While it’s fresh in my mind, here is a more general solution for future reference:
## Packages
using JuMP
using Gurobi
function example_big_sum(rowsum, colsum; verbose::Bool = true)
## Model:
model = Model(Gurobi.Optimizer)
@assert length(rowsum) == length(colsum)
N = length(rowsum)
INDEX = 1:N
@variable(model, y[INDEX,INDEX] >= 0, Int)
@constraint(model, rowCons[i=INDEX], sum(y[i,j] for j in INDEX) == rowsum[i])
@constraint(model, colCons[j=INDEX], sum(y[i,j] for i in INDEX) == colsum[j])
if verbose; print(model); end
## Gurobi parameters - see https://www.gurobi.com/documentation/9.0/refman/finding_multiple_solutions.html
JuMP.set_optimizer_attribute(model, "PoolSearchMode", 2) # exhaustive search mode
JuMP.set_optimizer_attribute(model, "PoolSolutions", 100) # 100 is an arbitrary (large enough) whole number
if !verbose; JuMP.set_optimizer_attribute(model, "OutputFlag", 0); end
## Optimize:
JuMP.optimize!(model)
## Results:
num_results = result_count(model)
if verbose; println("Number of results: ", num_results, "\n"); end
Results = Array{Array{Int64},1}() ## Note the conversion to Int64
for n in 1:num_results
sol = Array{Int64}(undef, N, N)
for i in INDEX
for j in INDEX
sol[i,j] = JuMP.value(y[i,j]; result=n)
end
end
push!(Results,sol)
if verbose
println(Results[n])
end
end
return Results
end
μ = [0,2,3,1]
ν = [2,2,1,1]
solutions = example_big_sum(μ,ν);
FYI: 24 solutions found as other posts show.
@jd-foster I was able to compare your solution with that provided by @dpsanders. Your solution is faster (no surprise here, I suppose) and produce the same results. Below is the function (and its helper function) that I used to compare against your solution.
n::Int64 = length(μ)
vars = (@variables y[1:n, 1:n])[1]
contractors::Array{Contractor,1} = Contractor[]
for i in 1:n
push!(contractors, Contractor(vars, sum(vars[i, 1:n]) - μ[i]))
end
for i in 1:n
push!(contractors, Contractor(vars, sum(vars[1:n, i]) - ν[i]))
end
X::IntervalBox = IntervalBox(0..n^2, n^2)
X, contractors
end
function find_solutions(μ::Array{Int64,1}, ν::Array{Int64,1})
n::Int64 = length(μ)
x::IntervalBox{n^2, Float64}, c::Array{Contractor,1} = generate_contractors(μ,ν)
contractors::Array{Function,1} = [X -> C(0..0, X) for C in c]
helper = pop!(contractors)
X::IntervalBox{n^2, Float64} = Base.invokelatest(helper, x)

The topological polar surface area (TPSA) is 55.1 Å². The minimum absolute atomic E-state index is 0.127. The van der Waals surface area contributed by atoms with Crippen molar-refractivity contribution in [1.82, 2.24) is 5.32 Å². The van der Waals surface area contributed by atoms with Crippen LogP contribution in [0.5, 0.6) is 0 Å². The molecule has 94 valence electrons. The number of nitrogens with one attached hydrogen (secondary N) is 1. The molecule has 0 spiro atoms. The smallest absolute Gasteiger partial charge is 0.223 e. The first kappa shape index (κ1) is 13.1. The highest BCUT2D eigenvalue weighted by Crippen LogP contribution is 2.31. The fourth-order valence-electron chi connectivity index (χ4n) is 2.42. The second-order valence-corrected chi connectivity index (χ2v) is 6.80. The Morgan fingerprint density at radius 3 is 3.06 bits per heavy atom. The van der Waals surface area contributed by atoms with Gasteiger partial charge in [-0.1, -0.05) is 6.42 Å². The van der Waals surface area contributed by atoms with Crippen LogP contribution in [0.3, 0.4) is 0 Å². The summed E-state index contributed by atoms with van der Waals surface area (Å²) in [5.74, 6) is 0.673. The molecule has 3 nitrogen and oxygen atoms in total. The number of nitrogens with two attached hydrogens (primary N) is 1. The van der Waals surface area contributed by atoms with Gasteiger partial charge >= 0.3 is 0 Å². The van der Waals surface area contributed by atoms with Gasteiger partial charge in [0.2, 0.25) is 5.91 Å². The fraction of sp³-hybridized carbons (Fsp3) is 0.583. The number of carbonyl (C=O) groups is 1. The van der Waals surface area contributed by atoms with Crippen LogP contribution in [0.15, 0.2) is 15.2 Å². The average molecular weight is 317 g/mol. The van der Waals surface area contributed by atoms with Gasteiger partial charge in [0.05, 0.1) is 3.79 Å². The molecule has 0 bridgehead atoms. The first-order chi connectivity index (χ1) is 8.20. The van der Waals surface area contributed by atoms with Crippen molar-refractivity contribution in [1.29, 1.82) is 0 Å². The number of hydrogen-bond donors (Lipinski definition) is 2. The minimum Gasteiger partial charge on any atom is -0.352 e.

for C in contractors
X = Base.invokelatest(C, X)
end
contractors = [contractors; integerize]
solutions::Array{IntervalBox{n^2,Float64},1} = Base.invokelatest(pave, contractors,[X], 1.0)
[Int.(x) for x in mid.(solutions)]
end
BTW, the method using IntervalArithmetic.jl no longer works due to an incompatibility between this and ModelingToolkit.jl. You need to downgrade it. This is how I did it using Pkg
REPL
pkg > remove ModelingToolkit
pkg > add ModelingToolkit@3.16.0
pkg > pin ModelingToolkit@3.16.0
What are the respective timings and what is the benchmarking code? Can you post a complete code that can be copied and pasted?
I am far from being a expert benchmarking, but here is what I did using @btime
from BenchmarkingTools
:
μ = [1,1,0]
ν = [1,0,1]
@btime find_solutions($μ,$ν) samples=10
and I obtained 481.762 ms (856141 allocations: 52.75 MiB)
. Meanwhile, for the Gurobi solution:
@btime example_big_sum($μ, $ν; verbose=false) samples=10
I obtain 5.243 ms (3111 allocations: 188.68 KiB)
.
I will post the complete code later.
Here’s my code for the solution using interval arithmetic:
You are benchmarking everything, including the construction of the model. While that is certainly interesting, I think it would also be interesting to benchmark just the solving step, after the model is already constructed.
Interesting to hear this @damaro
I am unable to run the Interval… based code as is, I’m getting UndefVarError: Contractor not defined
as an error, and not being familar with the packages, I’m not even sure where Contractor
is defined; best guess is IntervalConstraintProgramming
?
Maybe you did not downgrade ModelingToolkit.jl to a v3 version. If you don’t commonly use this package, the easiest option to downgrade is to run the following in the Pkg REPL (pressing ‘]’)
pkg > remove ModelingToolkit
pkg > add ModelingToolkit@3.16.0
pkg > pin ModelingToolkit@3.16.0
Please, let us know if this works.
BTW, both JuMP and ModelingToolkit define the @variables
macro. So, I use one Julia session for the IntervalArithmetic
method and other one for your suggestion using Gurobi.
Thanks, just needed to update again after the pin
.
If you split out the code and just benchmark the solving step, things look fairly similar (at least for this small test case).
See:
Shown below are the times for re-running the scripts through 4 times; the first line is the initial compilation call with @time
, the second line with @btime ... samples=10
:
- Interval method:
0.742040 seconds (1.79 M allocations: 102.037 MiB, 2.99% gc time, 99.97% compilation time)
13.408 μs (64 allocations: 9.91 KiB)
0.044696 seconds (59.92 k allocations: 3.183 MiB, 99.77% compilation time)
9.921 μs (64 allocations: 9.91 KiB)
0.045063 seconds (59.93 k allocations: 3.184 MiB, 99.72% compilation time)
10.261 μs (64 allocations: 9.91 KiB)
0.045872 seconds (59.94 k allocations: 3.184 MiB, 99.76% compilation time)
12.664 μs (64 allocations: 9.91 KiB)
- Gurobi method
6.713763 seconds (16.86 M allocations: 992.390 MiB, 7.46% gc time, 1.77% compilation time)
25.157 μs (26 allocations: 800 bytes)
0.003869 seconds (1.69 k allocations: 121.092 KiB, 60.37% compilation time)
24.683 μs (26 allocations: 800 bytes)
0.003868 seconds (1.69 k allocations: 121.170 KiB, 60.21% compilation time)
25.832 μs (26 allocations: 800 bytes)
0.004770 seconds (1.69 k allocations: 121.092 KiB, 55.82% compilation time)
24.244 μs (26 allocations: 800 bytes)
Qualifier: I have no idea how each code does caching, so that might be wrinkle in interpreting this.